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The reason for the unusual characteristics of this rare antique American flag are not completely certain, but the flag is a good example of how, by examining many attributes of a flag, we can make a reasonable explanation for why a flag appears as it does.  This flag surfaced in recent times Florida, but its previous history is lost.  One of the first things that comes to mind when finding an American flag with fewer than 13 stars or 13 stripes is that it is somehow associated with the Confederacy.  In the early years of the Civil War, before the adoption of the First National Flag of the Confederacy, also known as the "Stars and Bars", a number of homemade flags were made in the southern states that resembled the American flag, but with stars and stripes representing the Confederacy.  These prototype Confederate flags are extremely rare, and finding an example is of major importance.  According to sources, "a contest organized in 1861 to select a design for a flag of the Confederacy included, according to the chairman's report, 'a mass of models or designs more or less copied from the United States flag."1 Whether or not this flag was actually submitted to the contest of 1861, its form and format are evidence that it is in fact a Confederate prototype flag. 

The 8 stars of the flag represent Virginia, the 8th state to secede from the Union on April 17, 1861.  During this time, it was unclear which states would eventually secede, though Maryland, a slave state and one of two "Border States" along with Delaware, was also strong candidate for secession, so an expectation of 12 states, as represented by the 12 stripes of this flag, would be reasonable.  Arkansas seceded just 20 days after Virginia, which means it's likely this flag was made at either the end of April or beginning of May, 1861.  The canton of the flag is a polished cotton chintz, a very fine fabric of high quality.  The stripes are also of cotton, though not polished, and the red of the stripes is a deep burgundy red.  A small group of Civil War era flags are known with very similar characteristics and coloring, including a 33 star flag also on a light blue polished cotton canton that also dates to the opening period of the war.  Although the stars and stripes are treadle sewn in a fine stitch, many of the stripes are pieced together using vertical hand-sewn seams.  Upon first inspection, I noticed five black tabs sewn to the hoist of the flag, which are made of what seems to be nylon, and appear much more modern than the rest of the flag.  Also the hoist seems to have been folded back and sewn with newer thread than the rest of the flag, as part of the process of affixing the nylon tabs.  This was probably done in the mid or late 20th century, perhaps in 1961 during the 100th anniversary of the Civil War. The tabs clearly were not intended for long-term use, and are certainly not original to the flag.  Confederate flags are an important part of any collection of American flags.  They were made by Americans in a time of great civil strife, and they represent a history and heritage that is part of the America we know today.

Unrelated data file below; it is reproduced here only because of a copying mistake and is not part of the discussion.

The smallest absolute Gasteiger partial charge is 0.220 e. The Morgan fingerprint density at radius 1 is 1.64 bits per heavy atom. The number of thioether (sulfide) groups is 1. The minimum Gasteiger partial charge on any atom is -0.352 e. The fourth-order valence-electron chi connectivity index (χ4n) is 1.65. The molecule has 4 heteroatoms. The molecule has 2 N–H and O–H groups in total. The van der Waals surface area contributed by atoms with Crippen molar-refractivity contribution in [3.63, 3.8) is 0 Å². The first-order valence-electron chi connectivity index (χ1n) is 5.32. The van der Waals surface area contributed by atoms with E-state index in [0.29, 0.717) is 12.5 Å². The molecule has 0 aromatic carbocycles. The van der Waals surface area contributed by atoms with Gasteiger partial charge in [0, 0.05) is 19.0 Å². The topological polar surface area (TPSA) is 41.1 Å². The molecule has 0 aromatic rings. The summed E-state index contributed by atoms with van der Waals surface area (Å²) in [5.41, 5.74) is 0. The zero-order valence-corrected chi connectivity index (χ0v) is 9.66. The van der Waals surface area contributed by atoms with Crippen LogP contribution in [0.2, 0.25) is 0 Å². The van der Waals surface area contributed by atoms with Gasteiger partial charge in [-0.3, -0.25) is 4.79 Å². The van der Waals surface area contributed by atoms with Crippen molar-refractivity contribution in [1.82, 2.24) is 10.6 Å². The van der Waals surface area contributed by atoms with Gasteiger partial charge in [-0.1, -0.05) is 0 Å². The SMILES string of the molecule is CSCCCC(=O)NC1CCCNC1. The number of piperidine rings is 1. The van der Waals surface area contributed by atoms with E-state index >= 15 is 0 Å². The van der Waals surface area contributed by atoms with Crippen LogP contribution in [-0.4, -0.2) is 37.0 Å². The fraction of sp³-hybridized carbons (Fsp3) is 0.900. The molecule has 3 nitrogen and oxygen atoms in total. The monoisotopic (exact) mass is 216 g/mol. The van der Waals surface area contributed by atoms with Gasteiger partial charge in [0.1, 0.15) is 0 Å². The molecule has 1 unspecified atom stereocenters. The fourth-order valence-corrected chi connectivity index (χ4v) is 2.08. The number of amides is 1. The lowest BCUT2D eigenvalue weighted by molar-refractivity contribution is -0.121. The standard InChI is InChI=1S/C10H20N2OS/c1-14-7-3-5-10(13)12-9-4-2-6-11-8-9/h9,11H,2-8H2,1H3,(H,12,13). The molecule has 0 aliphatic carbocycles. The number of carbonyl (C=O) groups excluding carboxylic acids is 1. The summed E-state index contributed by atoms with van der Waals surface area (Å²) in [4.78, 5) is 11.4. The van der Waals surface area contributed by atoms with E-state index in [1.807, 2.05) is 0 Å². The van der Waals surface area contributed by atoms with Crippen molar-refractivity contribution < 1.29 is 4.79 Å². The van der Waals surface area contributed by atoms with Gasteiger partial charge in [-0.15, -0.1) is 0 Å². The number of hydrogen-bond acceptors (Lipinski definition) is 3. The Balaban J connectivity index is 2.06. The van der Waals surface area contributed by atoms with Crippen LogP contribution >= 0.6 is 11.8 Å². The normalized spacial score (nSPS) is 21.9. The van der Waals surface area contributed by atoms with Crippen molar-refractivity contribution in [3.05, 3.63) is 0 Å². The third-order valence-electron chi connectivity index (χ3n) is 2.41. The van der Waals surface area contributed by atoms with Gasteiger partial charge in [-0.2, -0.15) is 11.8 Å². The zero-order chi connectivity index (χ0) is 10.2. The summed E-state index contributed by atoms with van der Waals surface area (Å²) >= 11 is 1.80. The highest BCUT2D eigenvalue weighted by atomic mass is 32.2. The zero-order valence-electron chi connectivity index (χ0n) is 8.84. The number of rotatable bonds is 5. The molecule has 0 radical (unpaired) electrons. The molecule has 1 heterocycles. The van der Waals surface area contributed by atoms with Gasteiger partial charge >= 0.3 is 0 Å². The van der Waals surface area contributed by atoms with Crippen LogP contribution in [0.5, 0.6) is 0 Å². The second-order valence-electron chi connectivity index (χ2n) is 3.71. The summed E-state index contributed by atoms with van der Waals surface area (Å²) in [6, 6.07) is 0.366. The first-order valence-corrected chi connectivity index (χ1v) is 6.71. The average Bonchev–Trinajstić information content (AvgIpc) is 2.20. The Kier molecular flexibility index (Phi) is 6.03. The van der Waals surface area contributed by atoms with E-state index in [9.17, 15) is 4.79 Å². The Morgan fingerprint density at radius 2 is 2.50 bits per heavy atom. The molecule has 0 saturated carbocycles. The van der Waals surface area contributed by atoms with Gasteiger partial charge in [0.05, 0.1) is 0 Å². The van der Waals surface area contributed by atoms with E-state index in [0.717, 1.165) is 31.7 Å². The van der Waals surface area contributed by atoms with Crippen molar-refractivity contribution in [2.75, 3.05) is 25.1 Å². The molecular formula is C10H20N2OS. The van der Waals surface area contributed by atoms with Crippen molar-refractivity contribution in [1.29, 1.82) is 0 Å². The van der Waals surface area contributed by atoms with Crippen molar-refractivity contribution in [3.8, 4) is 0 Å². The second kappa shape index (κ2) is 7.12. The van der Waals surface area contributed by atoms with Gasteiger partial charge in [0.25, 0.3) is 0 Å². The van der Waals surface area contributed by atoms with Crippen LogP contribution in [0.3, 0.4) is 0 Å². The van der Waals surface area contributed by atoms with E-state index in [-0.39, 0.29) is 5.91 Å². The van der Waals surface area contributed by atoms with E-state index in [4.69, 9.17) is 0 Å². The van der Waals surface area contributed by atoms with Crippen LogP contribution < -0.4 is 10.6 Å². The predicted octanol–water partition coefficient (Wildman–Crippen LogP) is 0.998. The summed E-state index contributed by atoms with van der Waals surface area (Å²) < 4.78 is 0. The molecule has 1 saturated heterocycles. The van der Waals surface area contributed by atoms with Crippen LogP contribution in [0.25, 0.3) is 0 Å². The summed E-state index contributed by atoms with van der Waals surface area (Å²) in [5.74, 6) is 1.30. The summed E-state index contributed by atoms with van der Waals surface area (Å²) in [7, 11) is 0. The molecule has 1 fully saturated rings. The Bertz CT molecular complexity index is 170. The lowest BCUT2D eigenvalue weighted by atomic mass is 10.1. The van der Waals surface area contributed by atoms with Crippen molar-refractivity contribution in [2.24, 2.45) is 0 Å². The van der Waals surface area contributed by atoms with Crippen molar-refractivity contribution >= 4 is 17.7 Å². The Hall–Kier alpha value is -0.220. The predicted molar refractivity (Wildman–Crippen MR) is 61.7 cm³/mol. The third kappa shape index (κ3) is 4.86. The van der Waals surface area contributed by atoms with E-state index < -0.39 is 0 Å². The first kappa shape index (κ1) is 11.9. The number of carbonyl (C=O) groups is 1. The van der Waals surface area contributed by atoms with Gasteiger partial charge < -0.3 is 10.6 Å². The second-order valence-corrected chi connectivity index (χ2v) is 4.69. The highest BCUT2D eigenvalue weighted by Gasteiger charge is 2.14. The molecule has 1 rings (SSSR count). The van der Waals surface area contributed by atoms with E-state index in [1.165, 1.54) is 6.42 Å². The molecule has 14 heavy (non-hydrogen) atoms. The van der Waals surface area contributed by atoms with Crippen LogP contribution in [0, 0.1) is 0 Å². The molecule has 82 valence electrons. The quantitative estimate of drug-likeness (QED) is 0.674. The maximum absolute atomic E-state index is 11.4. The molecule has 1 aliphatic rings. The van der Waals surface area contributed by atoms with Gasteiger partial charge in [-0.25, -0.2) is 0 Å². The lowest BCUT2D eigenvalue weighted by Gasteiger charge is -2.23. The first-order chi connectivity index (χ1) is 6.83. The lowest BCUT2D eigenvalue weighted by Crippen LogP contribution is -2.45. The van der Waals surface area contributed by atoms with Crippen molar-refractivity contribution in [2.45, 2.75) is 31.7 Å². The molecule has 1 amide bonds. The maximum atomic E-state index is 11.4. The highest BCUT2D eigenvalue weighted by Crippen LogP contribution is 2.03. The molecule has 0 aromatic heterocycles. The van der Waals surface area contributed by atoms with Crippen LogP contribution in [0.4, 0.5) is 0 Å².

1 Boleslaw Mastai, The Stars and the Stripes, Alfred A. Knopf, New York, 1973, p. 137


 
Click here to learn more about flags of the Civil War. Star Count:  8 Stars

Dates:  1861

War Era:  Civil War

Statehood:  Virginia, CSA

Construction:  All Cotton, Treadle Sewn

Catalog Number:  IAS-00309

   

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24 Stars, Updated to 25 Stars
Early 19th Century Ship's Flag


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